She points to FTA documents in which the feds tell city officials that they'll have to refine their financial plan to pass muster during a later phase of development that has stricter fiscal rules.
"Some elements of the current financial plan may not fare well in the stress tests that FTA will apply to evaluate robustness" once the project begins final design, wrote Leslie Rogers, regional FTA administrator.
Mayor Hannemann knows all this — he said as much during one of the press conferences — and rightly points out that the city is already preparing to refine that plan with projected savings from lower contract bids. When jobs are scarce, contractors are ready to deal.
(Summation of Editorial: “Ok, if Mufi sez so.”)
SB: Court budget cuts cost the taxpayers
In last week's State of the Judiciary address to the Legislature, Moon told how the furloughs have resulted in a setback from 160 to 130 defendants allowed to be free while subjected to treatment by Oahu's Adults Drug Court. The entire yearly amount to run the Drug Court is $877,000, Moon explained, while the executive branch's expense to keep 30 defendants behind bars comes to $6 million.
A similar penny-wise, pound-foolish scenario is causing a setback for Circuit Judge Steven Alm's nationally heralded Hawaii Opportunity Probation and Enforcement program. Under HOPE, which Alm started in 2004, probationers are given short notice of drug tests and incarcerated for a short time if they fail. They quickly learn to be drug-free to remain free. It has been a model for recent programs in other states.
Civil unions: A political boon, or boondoggle?
LIHU‘E — The most recent version of civil unions legislation was likely dealt a death blow by the state House of Representatives Friday, but the divisive issue could still play a major role in the primary and general elections later this year.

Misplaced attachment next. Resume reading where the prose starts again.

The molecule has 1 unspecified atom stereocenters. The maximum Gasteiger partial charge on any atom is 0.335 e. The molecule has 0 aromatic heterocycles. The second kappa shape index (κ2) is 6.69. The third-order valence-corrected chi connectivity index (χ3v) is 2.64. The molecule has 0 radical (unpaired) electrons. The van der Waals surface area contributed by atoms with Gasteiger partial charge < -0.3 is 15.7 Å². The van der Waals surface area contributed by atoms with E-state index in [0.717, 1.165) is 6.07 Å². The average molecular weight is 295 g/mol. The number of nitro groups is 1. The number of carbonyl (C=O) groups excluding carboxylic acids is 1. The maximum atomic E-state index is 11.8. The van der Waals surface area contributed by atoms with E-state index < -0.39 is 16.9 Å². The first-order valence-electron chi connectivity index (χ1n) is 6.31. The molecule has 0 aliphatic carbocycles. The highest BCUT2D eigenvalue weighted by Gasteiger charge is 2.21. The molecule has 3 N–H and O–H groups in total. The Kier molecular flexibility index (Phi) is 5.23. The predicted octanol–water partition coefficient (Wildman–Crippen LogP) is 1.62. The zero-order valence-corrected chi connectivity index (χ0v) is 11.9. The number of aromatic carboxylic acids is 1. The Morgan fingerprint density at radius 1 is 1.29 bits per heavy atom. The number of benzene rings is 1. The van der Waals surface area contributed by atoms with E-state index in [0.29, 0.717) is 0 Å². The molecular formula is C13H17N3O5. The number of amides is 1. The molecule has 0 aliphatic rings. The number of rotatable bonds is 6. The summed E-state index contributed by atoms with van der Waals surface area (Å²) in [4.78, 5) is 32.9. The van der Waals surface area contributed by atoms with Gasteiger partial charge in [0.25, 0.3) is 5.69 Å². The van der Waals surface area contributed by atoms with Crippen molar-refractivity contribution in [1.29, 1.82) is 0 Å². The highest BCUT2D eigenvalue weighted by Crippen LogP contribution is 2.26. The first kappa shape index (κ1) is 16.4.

Conventional wisdom holds that civil unions are considered politically unattractive in election years, but Senate Majority Leader Gary Hooser’s outspoken leadership could help distinguish himself from a crowded Democratic field as he runs for lieutenant governor, according to a political expert.
“It depends upon whether this is an issue that is split by party, and there’s some evidence that it is,” said (Antonio Gramsci enthusiast) Jonathan Goldberg-Hiller, an associate professor of political science at the University of Hawai‘i-Manoa. His comments came after the Senate passed its version of the bill 18-7 but before the House voted to indefinitely postpone action, effectively killing it.
“Some people are going to hate it, but it’s not Democrats that are going to hate it. The only thing (Hooser) really has to fear is people crossing over,” Goldberg-Hiller said. “There is nothing to indicate that it’s going to be dangerous for him.”
(So leftist Jonny Goldie of UH Manoa wants us to believe that the average Democrat Primary voter—excepting crossovers—is for gay marriage, against the Super Ferry and reads the Holocaust-denier website WhatReallyHappened.com, just like tax cheat Hooser? Well, if Democrats want Hooser to represent them they better get rid of those cross over voters by enacting a closed primary, eh???)
UH system enrollment hits record 55,761 for spring semester
UH said it is the third consecutive year in which enrollment at all 10 campuses has increased.
Preliminary figures indicate opening credit enrollment for spring increased by 4,809 students, or 9.4 percent, compared to spring 2009 and by 7,515 students, or 15.6 percent, compared to spring 2008….
Enrollment at UH community colleges rose to 31,333, an increase of 3,972 students, or 14.5 percent.